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    ABSTRACT: Nanovesicles (NVs) represent a novel transporter for cells signals to modify functions of target cells. Therefore, NVs play many roles in both physiological and pathological process. This report highlights biogenesis, composition and biological roles of erythrocytes derived nanovesicles (EDNVs). Furthermore, we address utilization of EDNVs as novel drug delivery cargo as well as therapeutic target. EDNVs are lipid bilayer vesicles rich in phospholipids, proteins, lipid raft, and hemoglobin. In vivo EDNVs biogenesis is triggered by an increase of intracellular calcium levels, ATP depletion and under effect of oxidative stress conditions. However, in vitro production of EDNVs can be achieved via hypotonic treatment and extrusion of erythrocyte. NVs can be used as biomarkers for diagnosis, monitoring of therapy and drug delivery system. Many therapeutic agents are suggested to decrease NVs biogenesis.
    Saudi Pharmaceutical Journal 07/2015; 4. DOI:10.1016/j.jsps.2015.06.010 · 1.28 Impact Factor
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    • "They have been identified in human, rodent, and fetal calf sera [22] [23] [24] [25] [26] [27]. They are released both by the cells of haematopoietic and non-haematopoietic origin [28] [29], quiescent and activated [30], and non-transformed and tumor cells [31]. Because of their involvement in the intercellular signaling, the examination of their protein components in the healthy and diseased individuals may provide valuable markers for determining the site, type, and an extent of injury in various pathological conditions. "
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    ABSTRACT: Extracellular vesicles have created great interest as possible source of biomarkers for different biological processes and diseases. Although the biological function of these vesicles is not fully understood, it is clear that they participate in the removal of unnecessary cellular material and act as carriers of various macromolecules and signals between the cells. In this report, we analyzed the proteome of extracellular vesicles secreted by primary hepatocytes. We used one- and two-dimensional liquid chromatography combined with data-independent mass spectrometry. Employing label-free quantitative proteomics, we detected significant changes in vesicle protein expression levels in this in vitro model after exposure to well-known liver toxins (galactosamine and Escherichia coli-derived lipopolysaccharide). The results allowed us to identify candidate markers for liver injury. We validated a number of these markers in vivo, providing the basis for the development of novel methods to evaluate drug toxicity. This report strongly supports the application of proteomics in the study of extracellular vesicles released by well-controlled in vitro cellular systems. Analysis of such systems should help to identify specific markers for various biological processes and pathological conditions. Identification of low invasive candidate marker for hepatotoxicity. Support to apply proteomics in the study of extracellular vesicles released by well-controlled in vitro cellular systems to identify low invasive markers for diseases.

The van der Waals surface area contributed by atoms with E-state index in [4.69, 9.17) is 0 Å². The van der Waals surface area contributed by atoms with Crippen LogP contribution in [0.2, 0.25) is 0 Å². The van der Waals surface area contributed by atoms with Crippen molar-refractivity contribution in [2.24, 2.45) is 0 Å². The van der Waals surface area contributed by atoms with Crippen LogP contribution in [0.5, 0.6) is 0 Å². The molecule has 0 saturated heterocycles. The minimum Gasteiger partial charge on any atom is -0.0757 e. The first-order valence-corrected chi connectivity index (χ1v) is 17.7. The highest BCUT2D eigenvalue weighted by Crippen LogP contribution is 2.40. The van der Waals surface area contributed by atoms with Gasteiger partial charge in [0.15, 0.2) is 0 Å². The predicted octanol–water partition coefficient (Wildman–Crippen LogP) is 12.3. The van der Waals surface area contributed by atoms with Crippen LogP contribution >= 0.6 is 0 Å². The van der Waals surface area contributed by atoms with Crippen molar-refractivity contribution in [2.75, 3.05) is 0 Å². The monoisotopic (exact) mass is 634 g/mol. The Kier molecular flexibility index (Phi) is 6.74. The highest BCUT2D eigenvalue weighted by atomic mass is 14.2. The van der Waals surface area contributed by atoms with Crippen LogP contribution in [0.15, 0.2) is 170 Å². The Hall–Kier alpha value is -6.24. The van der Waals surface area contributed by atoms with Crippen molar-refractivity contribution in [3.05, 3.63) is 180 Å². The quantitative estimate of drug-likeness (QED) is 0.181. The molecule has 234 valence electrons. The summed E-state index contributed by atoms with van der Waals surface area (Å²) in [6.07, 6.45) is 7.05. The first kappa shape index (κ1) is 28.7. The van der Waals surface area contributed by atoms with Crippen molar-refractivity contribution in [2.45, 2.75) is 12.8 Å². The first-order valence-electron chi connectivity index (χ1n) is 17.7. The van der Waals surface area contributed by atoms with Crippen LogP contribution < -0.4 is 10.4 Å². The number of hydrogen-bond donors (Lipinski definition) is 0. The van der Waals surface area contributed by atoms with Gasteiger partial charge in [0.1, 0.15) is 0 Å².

Journal of proteomics 04/2014; 103. DOI:10.1016/j.jprot.2014.04.008 · 3.89 Impact Factor